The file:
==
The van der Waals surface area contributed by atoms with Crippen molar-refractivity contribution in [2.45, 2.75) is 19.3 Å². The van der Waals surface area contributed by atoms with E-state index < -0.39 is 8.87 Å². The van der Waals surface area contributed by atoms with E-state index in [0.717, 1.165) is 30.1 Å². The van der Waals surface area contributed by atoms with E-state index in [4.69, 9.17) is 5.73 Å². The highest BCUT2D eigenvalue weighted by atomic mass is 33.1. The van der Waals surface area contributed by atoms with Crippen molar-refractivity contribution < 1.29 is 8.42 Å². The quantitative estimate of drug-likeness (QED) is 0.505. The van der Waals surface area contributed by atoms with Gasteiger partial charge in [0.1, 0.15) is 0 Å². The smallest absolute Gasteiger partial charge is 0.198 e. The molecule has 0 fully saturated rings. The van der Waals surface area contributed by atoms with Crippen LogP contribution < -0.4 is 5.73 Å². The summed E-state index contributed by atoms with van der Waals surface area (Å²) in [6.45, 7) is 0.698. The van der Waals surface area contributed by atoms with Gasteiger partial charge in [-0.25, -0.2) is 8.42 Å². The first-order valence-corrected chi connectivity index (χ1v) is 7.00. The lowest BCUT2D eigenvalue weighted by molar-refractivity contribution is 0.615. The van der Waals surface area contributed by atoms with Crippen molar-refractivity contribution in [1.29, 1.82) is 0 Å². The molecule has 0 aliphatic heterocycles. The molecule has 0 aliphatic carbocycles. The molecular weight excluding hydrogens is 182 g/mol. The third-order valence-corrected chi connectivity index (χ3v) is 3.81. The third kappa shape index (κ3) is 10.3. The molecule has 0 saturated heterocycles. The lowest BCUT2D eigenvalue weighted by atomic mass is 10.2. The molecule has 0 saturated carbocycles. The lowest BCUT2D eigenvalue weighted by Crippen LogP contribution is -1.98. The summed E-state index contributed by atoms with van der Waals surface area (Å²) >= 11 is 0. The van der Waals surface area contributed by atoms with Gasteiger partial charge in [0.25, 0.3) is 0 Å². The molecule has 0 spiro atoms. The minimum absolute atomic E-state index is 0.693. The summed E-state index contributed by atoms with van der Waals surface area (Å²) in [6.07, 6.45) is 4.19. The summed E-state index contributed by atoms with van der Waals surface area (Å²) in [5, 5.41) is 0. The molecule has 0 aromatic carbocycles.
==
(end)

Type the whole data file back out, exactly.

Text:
The van der Waals surface area contributed by atoms with Crippen molar-refractivity contribution in [2.45, 2.75) is 19.3 Å². The van der Waals surface area contributed by atoms with E-state index < -0.39 is 8.87 Å². The van der Waals surface area contributed by atoms with E-state index in [0.717, 1.165) is 30.1 Å². The van der Waals surface area contributed by atoms with E-state index in [4.69, 9.17) is 5.73 Å². The highest BCUT2D eigenvalue weighted by atomic mass is 33.1. The van der Waals surface area contributed by atoms with Crippen molar-refractivity contribution < 1.29 is 8.42 Å². The quantitative estimate of drug-likeness (QED) is 0.505. The van der Waals surface area contributed by atoms with Gasteiger partial charge in [0.1, 0.15) is 0 Å². The smallest absolute Gasteiger partial charge is 0.198 e. The molecule has 0 fully saturated rings. The van der Waals surface area contributed by atoms with Crippen LogP contribution < -0.4 is 5.73 Å². The summed E-state index contributed by atoms with van der Waals surface area (Å²) in [6.45, 7) is 0.698. The van der Waals surface area contributed by atoms with Gasteiger partial charge in [-0.25, -0.2) is 8.42 Å². The first-order valence-corrected chi connectivity index (χ1v) is 7.00. The lowest BCUT2D eigenvalue weighted by molar-refractivity contribution is 0.615. The van der Waals surface area contributed by atoms with Crippen molar-refractivity contribution in [1.29, 1.82) is 0 Å². The molecule has 0 aliphatic heterocycles. The molecule has 0 aliphatic carbocycles. The molecular weight excluding hydrogens is 182 g/mol. The third-order valence-corrected chi connectivity index (χ3v) is 3.81. The third kappa shape index (κ3) is 10.3. The molecule has 0 saturated heterocycles. The lowest BCUT2D eigenvalue weighted by atomic mass is 10.2. The molecule has 0 saturated carbocycles. The lowest BCUT2D eigenvalue weighted by Crippen LogP contribution is -1.98. The summed E-state index contributed by atoms with van der Waals surface area (Å²) >= 11 is 0. The van der Waals surface area contributed by atoms with Gasteiger partial charge in [0.25, 0.3) is 0 Å². The molecule has 0 spiro atoms. The minimum absolute atomic E-state index is 0.693. The summed E-state index contributed by atoms with van der Waals surface area (Å²) in [6.07, 6.45) is 4.19. The summed E-state index contributed by atoms with van der Waals surface area (Å²) in [5, 5.41) is 0. The molecule has 0 aromatic carbocycles.